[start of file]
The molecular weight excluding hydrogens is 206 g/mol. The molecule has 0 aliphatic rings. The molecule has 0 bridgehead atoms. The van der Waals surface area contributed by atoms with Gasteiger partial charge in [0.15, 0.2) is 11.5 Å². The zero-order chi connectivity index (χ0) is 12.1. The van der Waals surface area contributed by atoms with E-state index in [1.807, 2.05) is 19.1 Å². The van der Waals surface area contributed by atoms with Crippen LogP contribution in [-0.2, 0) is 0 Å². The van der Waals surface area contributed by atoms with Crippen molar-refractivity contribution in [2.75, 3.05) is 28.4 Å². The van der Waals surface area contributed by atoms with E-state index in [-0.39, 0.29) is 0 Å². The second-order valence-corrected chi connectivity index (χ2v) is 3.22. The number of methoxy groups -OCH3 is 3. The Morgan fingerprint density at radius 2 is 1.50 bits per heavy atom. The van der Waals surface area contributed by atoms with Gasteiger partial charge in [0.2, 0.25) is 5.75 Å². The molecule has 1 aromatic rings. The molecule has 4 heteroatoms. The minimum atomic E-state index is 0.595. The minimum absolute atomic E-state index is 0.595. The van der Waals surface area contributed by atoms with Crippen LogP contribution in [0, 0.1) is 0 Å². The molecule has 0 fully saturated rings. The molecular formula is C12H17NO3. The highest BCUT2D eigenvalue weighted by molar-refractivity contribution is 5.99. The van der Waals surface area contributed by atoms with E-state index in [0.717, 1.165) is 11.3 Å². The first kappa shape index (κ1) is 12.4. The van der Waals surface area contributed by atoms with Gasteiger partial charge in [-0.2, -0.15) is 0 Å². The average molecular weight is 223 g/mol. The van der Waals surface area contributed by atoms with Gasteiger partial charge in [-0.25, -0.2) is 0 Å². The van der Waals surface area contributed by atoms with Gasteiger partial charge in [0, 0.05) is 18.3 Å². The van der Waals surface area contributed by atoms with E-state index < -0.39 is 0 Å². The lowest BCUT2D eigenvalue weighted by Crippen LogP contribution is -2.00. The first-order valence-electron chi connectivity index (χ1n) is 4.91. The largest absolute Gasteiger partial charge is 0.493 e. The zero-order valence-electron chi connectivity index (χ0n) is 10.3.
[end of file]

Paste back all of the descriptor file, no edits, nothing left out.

The molecular weight excluding hydrogens is 206 g/mol. The molecule has 0 aliphatic rings. The molecule has 0 bridgehead atoms. The van der Waals surface area contributed by atoms with Gasteiger partial charge in [0.15, 0.2) is 11.5 Å². The zero-order chi connectivity index (χ0) is 12.1. The van der Waals surface area contributed by atoms with E-state index in [1.807, 2.05) is 19.1 Å². The van der Waals surface area contributed by atoms with Crippen LogP contribution in [-0.2, 0) is 0 Å². The van der Waals surface area contributed by atoms with Crippen molar-refractivity contribution in [2.75, 3.05) is 28.4 Å². The van der Waals surface area contributed by atoms with E-state index in [-0.39, 0.29) is 0 Å². The second-order valence-corrected chi connectivity index (χ2v) is 3.22. The number of methoxy groups -OCH3 is 3. The Morgan fingerprint density at radius 2 is 1.50 bits per heavy atom. The van der Waals surface area contributed by atoms with Gasteiger partial charge in [0.2, 0.25) is 5.75 Å². The molecule has 1 aromatic rings. The molecule has 4 heteroatoms. The minimum atomic E-state index is 0.595. The minimum absolute atomic E-state index is 0.595. The van der Waals surface area contributed by atoms with Crippen LogP contribution in [0, 0.1) is 0 Å². The molecule has 0 fully saturated rings. The molecular formula is C12H17NO3. The highest BCUT2D eigenvalue weighted by molar-refractivity contribution is 5.99. The van der Waals surface area contributed by atoms with E-state index in [0.717, 1.165) is 11.3 Å². The first kappa shape index (κ1) is 12.4. The van der Waals surface area contributed by atoms with Gasteiger partial charge in [-0.2, -0.15) is 0 Å². The average molecular weight is 223 g/mol. The van der Waals surface area contributed by atoms with Gasteiger partial charge in [-0.25, -0.2) is 0 Å². The van der Waals surface area contributed by atoms with Gasteiger partial charge in [0, 0.05) is 18.3 Å². The van der Waals surface area contributed by atoms with E-state index < -0.39 is 0 Å². The lowest BCUT2D eigenvalue weighted by Crippen LogP contribution is -2.00. The first-order valence-electron chi connectivity index (χ1n) is 4.91. The largest absolute Gasteiger partial charge is 0.493 e. The zero-order valence-electron chi connectivity index (χ0n) is 10.3.